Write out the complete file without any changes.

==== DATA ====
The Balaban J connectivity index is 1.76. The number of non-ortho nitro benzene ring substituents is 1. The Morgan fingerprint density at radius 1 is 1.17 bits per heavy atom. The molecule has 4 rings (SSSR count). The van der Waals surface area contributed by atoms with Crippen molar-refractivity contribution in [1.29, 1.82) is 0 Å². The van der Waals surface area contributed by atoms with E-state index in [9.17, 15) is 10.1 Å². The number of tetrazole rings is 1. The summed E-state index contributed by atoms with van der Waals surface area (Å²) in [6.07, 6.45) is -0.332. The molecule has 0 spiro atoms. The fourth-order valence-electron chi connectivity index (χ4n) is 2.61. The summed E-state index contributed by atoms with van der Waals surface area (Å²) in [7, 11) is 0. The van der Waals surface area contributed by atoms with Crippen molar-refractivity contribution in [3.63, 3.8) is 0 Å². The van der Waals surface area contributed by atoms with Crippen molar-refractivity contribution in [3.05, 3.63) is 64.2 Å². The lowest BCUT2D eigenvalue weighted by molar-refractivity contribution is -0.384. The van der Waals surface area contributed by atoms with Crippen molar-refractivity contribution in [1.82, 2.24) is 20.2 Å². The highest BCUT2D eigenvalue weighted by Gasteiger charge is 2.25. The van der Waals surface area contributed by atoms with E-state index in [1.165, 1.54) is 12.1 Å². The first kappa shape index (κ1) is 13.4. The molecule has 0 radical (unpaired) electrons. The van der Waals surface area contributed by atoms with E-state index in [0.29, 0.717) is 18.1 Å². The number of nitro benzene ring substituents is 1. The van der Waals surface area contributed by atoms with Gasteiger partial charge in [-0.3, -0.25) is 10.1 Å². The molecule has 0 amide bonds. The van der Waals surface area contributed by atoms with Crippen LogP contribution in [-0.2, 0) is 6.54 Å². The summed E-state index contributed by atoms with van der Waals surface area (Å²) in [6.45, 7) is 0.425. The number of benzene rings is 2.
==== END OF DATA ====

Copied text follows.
The Balaban J connectivity index is 1.76. The number of non-ortho nitro benzene ring substituents is 1. The Morgan fingerprint density at radius 1 is 1.17 bits per heavy atom. The molecule has 4 rings (SSSR count). The van der Waals surface area contributed by atoms with Crippen molar-refractivity contribution in [1.29, 1.82) is 0 Å². The van der Waals surface area contributed by atoms with E-state index in [9.17, 15) is 10.1 Å². The number of tetrazole rings is 1. The summed E-state index contributed by atoms with van der Waals surface area (Å²) in [6.07, 6.45) is -0.332. The molecule has 0 spiro atoms. The fourth-order valence-electron chi connectivity index (χ4n) is 2.61. The summed E-state index contributed by atoms with van der Waals surface area (Å²) in [7, 11) is 0. The van der Waals surface area contributed by atoms with Crippen molar-refractivity contribution in [3.63, 3.8) is 0 Å². The van der Waals surface area contributed by atoms with Crippen molar-refractivity contribution in [3.05, 3.63) is 64.2 Å². The lowest BCUT2D eigenvalue weighted by molar-refractivity contribution is -0.384. The van der Waals surface area contributed by atoms with Crippen molar-refractivity contribution in [1.82, 2.24) is 20.2 Å². The highest BCUT2D eigenvalue weighted by Gasteiger charge is 2.25. The van der Waals surface area contributed by atoms with E-state index in [1.165, 1.54) is 12.1 Å². The first kappa shape index (κ1) is 13.4. The molecule has 0 radical (unpaired) electrons. The van der Waals surface area contributed by atoms with E-state index in [0.29, 0.717) is 18.1 Å². The number of nitro benzene ring substituents is 1. The van der Waals surface area contributed by atoms with Gasteiger partial charge in [-0.3, -0.25) is 10.1 Å². The molecule has 0 amide bonds. The van der Waals surface area contributed by atoms with Crippen LogP contribution in [-0.2, 0) is 6.54 Å². The summed E-state index contributed by atoms with van der Waals surface area (Å²) in [6.45, 7) is 0.425. The number of benzene rings is 2.